- Man shot by police ID'd; witness shares his side of story (2/17/17)31
- Settlement reached in accidental shooting case at Kelly High (2/15/17)10
- MSHP: McLendon shot in side; autopsy refutes witness account (2/19/17)23
- Jackson board votes to demolish high school building if bond issue passes (2/15/17)24
- Cape officer shoots man inside a home (2/16/17)7
- Business notebook: Owners ready to roll out the Barrel 131 (2/20/17)4
- Apparent punch at girls basketball game propels lawmaker into action (2/21/17)4
- Former Cape cop indicted on possessing child porn (2/17/17)
- Man dies after being shot by officer; said to have come at cop with knife (2/16/17)29
- Ray's of Kelso to close, then reopen under new ownership (2/16/17)6
Caution needed on wiretapping limits
To the editor:
Most wars are short, intense periods in history. During such emergencies, we give up some of our freedoms, knowing it's only temporary. Yet when President Bush says warrantless wiretapping of Americans is legal because we're at war, this war is different. We'll have troops in Iraq for decades. We'll be fighting terrorism when my grandchildren have grandchildren. Any emergency powers granted to the president during this war are actually permanent.
The president claims warrantless wiretaps are limited to international calls from known terrorists to U.S. residents. In April 2004, though, President Bush said, "Any time you hear the United States government talking about wiretap, it requires a court order." That statement was false. Of course, he can't tell us about the wiretaps, because it would alert terrorists to them. But how do we know he hasn't secretly authorized domestic wiretaps of peace groups or the Democratic Party headquarters as well?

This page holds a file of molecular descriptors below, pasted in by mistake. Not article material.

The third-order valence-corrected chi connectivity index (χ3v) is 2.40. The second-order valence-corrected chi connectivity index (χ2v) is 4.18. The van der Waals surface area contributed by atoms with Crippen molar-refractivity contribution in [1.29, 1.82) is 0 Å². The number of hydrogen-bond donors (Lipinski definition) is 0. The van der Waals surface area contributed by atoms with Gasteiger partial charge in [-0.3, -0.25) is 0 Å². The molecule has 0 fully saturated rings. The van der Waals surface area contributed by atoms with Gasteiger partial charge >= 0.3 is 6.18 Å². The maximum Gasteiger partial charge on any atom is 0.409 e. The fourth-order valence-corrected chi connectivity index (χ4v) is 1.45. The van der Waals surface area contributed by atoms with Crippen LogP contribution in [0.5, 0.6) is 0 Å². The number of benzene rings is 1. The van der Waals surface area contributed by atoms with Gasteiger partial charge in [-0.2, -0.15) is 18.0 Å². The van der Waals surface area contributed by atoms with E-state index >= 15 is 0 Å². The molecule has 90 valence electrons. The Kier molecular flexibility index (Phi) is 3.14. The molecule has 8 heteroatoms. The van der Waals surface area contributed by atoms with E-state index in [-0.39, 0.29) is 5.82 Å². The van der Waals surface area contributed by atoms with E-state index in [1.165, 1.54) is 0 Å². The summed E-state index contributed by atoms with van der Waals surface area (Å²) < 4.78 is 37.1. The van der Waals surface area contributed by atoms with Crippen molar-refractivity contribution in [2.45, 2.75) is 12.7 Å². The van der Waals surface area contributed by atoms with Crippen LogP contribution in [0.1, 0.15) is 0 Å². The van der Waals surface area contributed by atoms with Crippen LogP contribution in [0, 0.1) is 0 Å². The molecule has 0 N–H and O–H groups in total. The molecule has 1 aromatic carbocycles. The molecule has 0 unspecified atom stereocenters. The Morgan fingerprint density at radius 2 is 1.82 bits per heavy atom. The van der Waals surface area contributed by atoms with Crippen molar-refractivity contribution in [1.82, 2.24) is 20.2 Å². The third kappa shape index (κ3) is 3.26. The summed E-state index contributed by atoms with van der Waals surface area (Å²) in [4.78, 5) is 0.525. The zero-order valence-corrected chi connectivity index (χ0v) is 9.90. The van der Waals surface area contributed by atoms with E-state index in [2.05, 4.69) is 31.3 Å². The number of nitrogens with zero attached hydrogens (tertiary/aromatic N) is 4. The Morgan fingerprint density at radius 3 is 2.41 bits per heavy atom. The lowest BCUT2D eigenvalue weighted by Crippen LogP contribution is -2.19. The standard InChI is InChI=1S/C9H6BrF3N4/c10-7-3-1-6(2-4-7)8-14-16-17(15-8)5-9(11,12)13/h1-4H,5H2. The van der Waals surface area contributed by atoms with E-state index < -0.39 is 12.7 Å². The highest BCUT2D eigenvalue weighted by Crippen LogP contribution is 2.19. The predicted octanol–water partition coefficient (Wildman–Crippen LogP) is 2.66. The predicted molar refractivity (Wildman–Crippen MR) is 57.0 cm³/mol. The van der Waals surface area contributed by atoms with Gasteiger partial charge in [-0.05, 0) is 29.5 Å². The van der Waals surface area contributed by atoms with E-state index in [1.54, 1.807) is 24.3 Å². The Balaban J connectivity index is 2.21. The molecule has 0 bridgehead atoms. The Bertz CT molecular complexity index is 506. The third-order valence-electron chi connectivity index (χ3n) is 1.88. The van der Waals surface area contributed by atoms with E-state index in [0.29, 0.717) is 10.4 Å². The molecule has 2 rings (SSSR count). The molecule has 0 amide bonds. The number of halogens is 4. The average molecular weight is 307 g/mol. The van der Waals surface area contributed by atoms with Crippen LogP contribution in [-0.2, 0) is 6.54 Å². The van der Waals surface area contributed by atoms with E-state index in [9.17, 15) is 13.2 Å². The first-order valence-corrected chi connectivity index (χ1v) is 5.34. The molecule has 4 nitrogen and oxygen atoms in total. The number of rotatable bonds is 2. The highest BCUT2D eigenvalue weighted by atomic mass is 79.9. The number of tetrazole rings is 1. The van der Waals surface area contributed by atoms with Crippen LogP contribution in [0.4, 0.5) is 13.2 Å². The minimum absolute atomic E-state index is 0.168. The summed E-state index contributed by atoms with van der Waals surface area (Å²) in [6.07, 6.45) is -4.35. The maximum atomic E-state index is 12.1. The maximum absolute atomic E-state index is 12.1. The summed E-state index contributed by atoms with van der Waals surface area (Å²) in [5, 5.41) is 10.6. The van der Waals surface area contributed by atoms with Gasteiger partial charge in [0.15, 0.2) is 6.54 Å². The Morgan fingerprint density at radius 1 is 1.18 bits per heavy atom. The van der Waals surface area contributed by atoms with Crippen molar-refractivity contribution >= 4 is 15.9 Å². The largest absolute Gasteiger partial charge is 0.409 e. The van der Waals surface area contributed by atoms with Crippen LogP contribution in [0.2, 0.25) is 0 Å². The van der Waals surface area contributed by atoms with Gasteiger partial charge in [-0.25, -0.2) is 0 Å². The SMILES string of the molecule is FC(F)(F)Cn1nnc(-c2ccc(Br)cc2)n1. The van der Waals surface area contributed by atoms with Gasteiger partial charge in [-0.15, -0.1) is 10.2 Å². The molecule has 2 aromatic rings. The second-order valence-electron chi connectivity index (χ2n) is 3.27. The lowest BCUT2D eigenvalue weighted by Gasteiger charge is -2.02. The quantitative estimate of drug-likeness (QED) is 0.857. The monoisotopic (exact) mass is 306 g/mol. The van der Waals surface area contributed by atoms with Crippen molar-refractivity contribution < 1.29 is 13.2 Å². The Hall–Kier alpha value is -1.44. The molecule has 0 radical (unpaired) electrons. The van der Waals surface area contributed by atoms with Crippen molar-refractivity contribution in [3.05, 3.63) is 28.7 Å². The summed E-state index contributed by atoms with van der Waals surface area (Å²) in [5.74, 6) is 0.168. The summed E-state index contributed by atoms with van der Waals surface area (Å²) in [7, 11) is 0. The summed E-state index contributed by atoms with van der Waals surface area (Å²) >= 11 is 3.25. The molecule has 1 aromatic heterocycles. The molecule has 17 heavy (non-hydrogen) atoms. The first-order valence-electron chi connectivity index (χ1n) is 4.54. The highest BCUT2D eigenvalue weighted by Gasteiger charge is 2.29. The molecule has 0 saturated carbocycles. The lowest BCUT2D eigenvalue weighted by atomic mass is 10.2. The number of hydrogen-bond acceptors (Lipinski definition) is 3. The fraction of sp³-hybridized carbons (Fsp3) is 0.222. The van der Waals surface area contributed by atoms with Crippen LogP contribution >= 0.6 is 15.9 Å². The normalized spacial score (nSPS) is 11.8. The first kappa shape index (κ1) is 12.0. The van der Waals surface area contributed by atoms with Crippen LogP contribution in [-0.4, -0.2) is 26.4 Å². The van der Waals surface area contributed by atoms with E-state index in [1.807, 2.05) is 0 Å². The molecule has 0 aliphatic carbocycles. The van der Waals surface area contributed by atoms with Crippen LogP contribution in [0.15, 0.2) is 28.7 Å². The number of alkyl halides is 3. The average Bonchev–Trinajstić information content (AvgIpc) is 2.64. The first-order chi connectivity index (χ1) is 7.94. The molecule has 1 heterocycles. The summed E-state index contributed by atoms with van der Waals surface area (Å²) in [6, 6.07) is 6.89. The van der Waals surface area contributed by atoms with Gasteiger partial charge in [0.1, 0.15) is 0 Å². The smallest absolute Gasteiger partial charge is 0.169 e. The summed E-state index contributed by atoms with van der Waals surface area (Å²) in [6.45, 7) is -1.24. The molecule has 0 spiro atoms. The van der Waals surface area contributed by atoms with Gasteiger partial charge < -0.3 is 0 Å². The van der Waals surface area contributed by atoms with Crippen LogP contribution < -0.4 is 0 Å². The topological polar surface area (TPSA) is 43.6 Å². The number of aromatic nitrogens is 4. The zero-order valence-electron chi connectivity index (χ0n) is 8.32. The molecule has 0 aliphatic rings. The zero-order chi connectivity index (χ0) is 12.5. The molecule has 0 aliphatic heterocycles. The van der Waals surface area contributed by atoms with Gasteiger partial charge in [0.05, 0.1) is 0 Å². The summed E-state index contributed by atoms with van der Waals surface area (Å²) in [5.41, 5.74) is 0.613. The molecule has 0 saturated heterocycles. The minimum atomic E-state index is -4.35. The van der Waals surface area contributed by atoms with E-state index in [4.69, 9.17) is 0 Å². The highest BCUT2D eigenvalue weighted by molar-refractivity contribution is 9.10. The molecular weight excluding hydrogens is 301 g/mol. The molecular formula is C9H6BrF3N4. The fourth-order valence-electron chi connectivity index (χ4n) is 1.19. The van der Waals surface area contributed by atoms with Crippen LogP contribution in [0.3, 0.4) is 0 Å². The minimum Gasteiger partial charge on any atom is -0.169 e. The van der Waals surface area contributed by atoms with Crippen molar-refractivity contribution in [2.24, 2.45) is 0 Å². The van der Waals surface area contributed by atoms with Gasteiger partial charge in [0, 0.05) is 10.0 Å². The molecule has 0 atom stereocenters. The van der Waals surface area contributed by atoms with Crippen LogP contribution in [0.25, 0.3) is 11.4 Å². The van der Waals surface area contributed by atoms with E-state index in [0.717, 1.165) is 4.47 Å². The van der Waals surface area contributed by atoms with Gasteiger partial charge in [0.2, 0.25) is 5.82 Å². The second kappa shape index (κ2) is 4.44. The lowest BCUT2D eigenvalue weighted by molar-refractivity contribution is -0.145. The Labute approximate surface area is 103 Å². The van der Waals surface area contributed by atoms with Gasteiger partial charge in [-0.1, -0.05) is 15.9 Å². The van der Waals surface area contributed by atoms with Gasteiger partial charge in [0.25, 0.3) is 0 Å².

There's a solution: Under the FISA law, the administration can ask for a wiretap warrant, even retroactively, from a secret court. This requires the administration to get judicial agreement that a wiretap is justified and that the persons involved are linked to terrorism. Many people feel we should simply trust the president on this, but the president isn't always named Bush. Sometimes the president is named Clinton. Or Nixon. There is a form of government that entrusts all power to a single individual: monarchy (or dictatorship.) The Founders rejected this form of government for good reason. So should we.
ALLEN GATHMAN, Pocahontas, Mo.